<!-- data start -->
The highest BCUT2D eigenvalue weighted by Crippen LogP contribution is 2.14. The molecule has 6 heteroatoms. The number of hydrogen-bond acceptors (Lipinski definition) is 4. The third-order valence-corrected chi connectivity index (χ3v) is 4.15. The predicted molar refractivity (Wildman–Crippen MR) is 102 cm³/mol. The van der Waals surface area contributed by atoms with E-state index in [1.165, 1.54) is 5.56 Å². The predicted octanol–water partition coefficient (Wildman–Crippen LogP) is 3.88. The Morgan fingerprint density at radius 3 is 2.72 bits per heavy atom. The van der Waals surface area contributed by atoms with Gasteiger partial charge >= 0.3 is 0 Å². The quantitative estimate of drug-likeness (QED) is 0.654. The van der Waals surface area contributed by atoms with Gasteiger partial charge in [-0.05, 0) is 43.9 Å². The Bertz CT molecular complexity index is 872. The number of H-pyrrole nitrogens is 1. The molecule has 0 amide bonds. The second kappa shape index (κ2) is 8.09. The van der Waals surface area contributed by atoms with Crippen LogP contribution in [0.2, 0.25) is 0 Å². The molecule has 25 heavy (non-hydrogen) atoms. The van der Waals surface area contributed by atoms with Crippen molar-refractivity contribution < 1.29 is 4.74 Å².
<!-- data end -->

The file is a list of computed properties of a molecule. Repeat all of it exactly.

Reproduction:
The highest BCUT2D eigenvalue weighted by Crippen LogP contribution is 2.14. The molecule has 6 heteroatoms. The number of hydrogen-bond acceptors (Lipinski definition) is 4. The third-order valence-corrected chi connectivity index (χ3v) is 4.15. The predicted molar refractivity (Wildman–Crippen MR) is 102 cm³/mol. The van der Waals surface area contributed by atoms with E-state index in [1.165, 1.54) is 5.56 Å². The predicted octanol–water partition coefficient (Wildman–Crippen LogP) is 3.88. The Morgan fingerprint density at radius 3 is 2.72 bits per heavy atom. The van der Waals surface area contributed by atoms with Gasteiger partial charge >= 0.3 is 0 Å². The quantitative estimate of drug-likeness (QED) is 0.654. The van der Waals surface area contributed by atoms with Gasteiger partial charge in [-0.05, 0) is 43.9 Å². The Bertz CT molecular complexity index is 872. The number of H-pyrrole nitrogens is 1. The molecule has 0 amide bonds. The second kappa shape index (κ2) is 8.09. The van der Waals surface area contributed by atoms with Crippen LogP contribution in [0.2, 0.25) is 0 Å². The molecule has 25 heavy (non-hydrogen) atoms. The van der Waals surface area contributed by atoms with Crippen molar-refractivity contribution < 1.29 is 4.74 Å².